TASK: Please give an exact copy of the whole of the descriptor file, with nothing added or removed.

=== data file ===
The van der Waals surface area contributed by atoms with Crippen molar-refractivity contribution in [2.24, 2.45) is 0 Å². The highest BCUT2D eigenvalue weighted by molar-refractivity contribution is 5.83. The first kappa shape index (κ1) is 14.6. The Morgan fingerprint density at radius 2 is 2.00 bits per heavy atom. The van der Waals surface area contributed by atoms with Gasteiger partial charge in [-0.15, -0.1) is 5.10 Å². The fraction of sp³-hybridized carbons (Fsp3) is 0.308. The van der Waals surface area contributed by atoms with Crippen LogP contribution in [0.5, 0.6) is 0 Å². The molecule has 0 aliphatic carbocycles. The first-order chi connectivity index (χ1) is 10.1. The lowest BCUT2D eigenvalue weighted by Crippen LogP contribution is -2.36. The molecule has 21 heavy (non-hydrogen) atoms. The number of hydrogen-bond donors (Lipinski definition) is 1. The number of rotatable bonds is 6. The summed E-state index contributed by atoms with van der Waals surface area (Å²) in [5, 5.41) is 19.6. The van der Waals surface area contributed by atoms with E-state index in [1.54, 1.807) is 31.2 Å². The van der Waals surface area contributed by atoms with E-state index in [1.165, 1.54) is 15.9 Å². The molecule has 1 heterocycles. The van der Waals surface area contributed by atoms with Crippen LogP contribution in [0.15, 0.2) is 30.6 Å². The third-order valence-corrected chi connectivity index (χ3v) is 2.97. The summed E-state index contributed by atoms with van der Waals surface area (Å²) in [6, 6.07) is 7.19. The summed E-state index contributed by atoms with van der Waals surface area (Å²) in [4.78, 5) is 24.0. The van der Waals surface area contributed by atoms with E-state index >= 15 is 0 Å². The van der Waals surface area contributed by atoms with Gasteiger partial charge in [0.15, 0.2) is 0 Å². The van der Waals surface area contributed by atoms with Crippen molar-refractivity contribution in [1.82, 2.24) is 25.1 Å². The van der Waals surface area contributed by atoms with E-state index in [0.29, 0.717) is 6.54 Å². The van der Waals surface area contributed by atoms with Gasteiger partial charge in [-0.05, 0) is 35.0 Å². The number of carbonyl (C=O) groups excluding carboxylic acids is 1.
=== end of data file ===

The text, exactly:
The van der Waals surface area contributed by atoms with Crippen molar-refractivity contribution in [2.24, 2.45) is 0 Å². The highest BCUT2D eigenvalue weighted by molar-refractivity contribution is 5.83. The first kappa shape index (κ1) is 14.6. The Morgan fingerprint density at radius 2 is 2.00 bits per heavy atom. The van der Waals surface area contributed by atoms with Gasteiger partial charge in [-0.15, -0.1) is 5.10 Å². The fraction of sp³-hybridized carbons (Fsp3) is 0.308. The van der Waals surface area contributed by atoms with Crippen LogP contribution in [0.5, 0.6) is 0 Å². The molecule has 0 aliphatic carbocycles. The first-order chi connectivity index (χ1) is 10.1. The lowest BCUT2D eigenvalue weighted by Crippen LogP contribution is -2.36. The molecule has 21 heavy (non-hydrogen) atoms. The number of hydrogen-bond donors (Lipinski definition) is 1. The number of rotatable bonds is 6. The summed E-state index contributed by atoms with van der Waals surface area (Å²) in [5, 5.41) is 19.6. The van der Waals surface area contributed by atoms with E-state index in [1.54, 1.807) is 31.2 Å². The van der Waals surface area contributed by atoms with E-state index in [1.165, 1.54) is 15.9 Å². The molecule has 1 heterocycles. The van der Waals surface area contributed by atoms with Crippen LogP contribution in [0.15, 0.2) is 30.6 Å². The third-order valence-corrected chi connectivity index (χ3v) is 2.97. The summed E-state index contributed by atoms with van der Waals surface area (Å²) in [6, 6.07) is 7.19. The summed E-state index contributed by atoms with van der Waals surface area (Å²) in [4.78, 5) is 24.0. The van der Waals surface area contributed by atoms with E-state index >= 15 is 0 Å². The van der Waals surface area contributed by atoms with Gasteiger partial charge in [0.15, 0.2) is 0 Å². The van der Waals surface area contributed by atoms with Crippen molar-refractivity contribution in [1.82, 2.24) is 25.1 Å². The van der Waals surface area contributed by atoms with E-state index in [0.29, 0.717) is 6.54 Å². The van der Waals surface area contributed by atoms with Gasteiger partial charge in [-0.05, 0) is 35.0 Å². The number of carbonyl (C=O) groups excluding carboxylic acids is 1.